By Christian Viveros-Fauné
By Miriam Felton-Dansky
By Tom Sellar
By Tom Sellar
By Jessica Dawson
By Tom Sellar
By R. C. Baker
By Tom Sellar
The improbably named Liz Magic Laser (yes, that really is her name) is a 21st-century Paddy Chayefsky. A hugely talented, unlikely 31-year-old art star who became famous in 2011 for staging I Feel Your Pain—a piece of interactive theater combining transcripts of interviews with politicians, Sleepless in Seattle recitations, actors performing among live audiences, and live streaming—Laser shares an uncompromising idealism with her famous predecessor. So how on earth did she come to accept what she describes as the glamorous but exploitative Armory Show Artist Commission?
I went to visit Laser in her DUMBO studio last week expecting to find her trembling with anticipation about unveiling a new work at the Armory Show, the two-decade-old expo that takes place every March on the West Side piers; instead I encountered a grumpy, disillusioned artist mad as hell about what she called "the hidden expectations of business as usual" surrounding art and art fairs.
A prestigious yet highly commercial commission that usually requires an established artist to gin up what Laser calls "the overriding motif for the fair," the Armory Show gig also calls for the lucky "winner" to design editioned artworks, advertisements, invitations, admission tickets, T-shirts, print materials, signage, Jack Spade totes, and scads of additional product. Less a freewheeling art project than a mercenary merchandising mission, the role invariably entails hundreds of hours of unpaid spec work, the kind of fine-print obligation that can easily turn an idealistic young creative into a raging, "can't take it anymore" Howard Beale.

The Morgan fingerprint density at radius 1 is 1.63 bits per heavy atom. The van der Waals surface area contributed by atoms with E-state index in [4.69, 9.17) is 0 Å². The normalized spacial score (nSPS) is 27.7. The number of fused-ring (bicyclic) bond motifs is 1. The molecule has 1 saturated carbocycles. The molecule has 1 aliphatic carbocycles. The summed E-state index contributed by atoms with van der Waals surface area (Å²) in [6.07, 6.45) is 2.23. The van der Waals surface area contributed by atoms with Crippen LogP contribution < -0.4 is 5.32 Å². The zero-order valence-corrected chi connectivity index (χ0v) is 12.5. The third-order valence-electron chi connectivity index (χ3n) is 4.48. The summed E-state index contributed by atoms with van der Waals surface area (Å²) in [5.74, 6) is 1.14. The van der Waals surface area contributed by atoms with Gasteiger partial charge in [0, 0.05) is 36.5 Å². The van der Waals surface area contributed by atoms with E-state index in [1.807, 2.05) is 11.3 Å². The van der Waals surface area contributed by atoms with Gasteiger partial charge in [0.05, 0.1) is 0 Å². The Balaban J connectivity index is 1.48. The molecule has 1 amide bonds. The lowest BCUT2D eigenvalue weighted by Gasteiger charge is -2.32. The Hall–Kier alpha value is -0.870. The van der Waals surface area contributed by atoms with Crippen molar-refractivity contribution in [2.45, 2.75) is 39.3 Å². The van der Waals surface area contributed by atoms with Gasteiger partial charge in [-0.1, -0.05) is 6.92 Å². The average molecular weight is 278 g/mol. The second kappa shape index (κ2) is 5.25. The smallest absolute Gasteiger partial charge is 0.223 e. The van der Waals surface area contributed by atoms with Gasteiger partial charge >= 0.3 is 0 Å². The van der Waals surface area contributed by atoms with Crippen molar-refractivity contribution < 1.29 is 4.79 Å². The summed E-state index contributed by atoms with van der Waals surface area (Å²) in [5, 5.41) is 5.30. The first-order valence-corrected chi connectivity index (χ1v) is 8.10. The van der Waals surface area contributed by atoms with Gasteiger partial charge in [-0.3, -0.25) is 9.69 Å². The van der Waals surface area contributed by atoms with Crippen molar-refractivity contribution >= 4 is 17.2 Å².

Laser, a New York City native, is a type more likely to devote her talents to subverting the needs of what she once called "the Smarmory" than to filling the shelves of its gift shop. But when representatives of the show approached her after she made a Web video for CNN about the recent Presidential contest, she says she found conceptually she couldn't resist the draw of working within its tight commercial restraints. "After all," she added, "long odds often produce better returns."
"I had made an earlier video called Push Poll," she recounts, "which explored the power of polls to influence public opinion and the persuasive effects of the so-called 'man on the street' news segments. . . . [For the Armory] I assembled six focus groups in a suite with a one-way mirror. The Armory Show staff and I were able to watch and analyze the conversations without the participants seeing us, and that's how we determined the nature of the art objects and paraphernalia made for the show."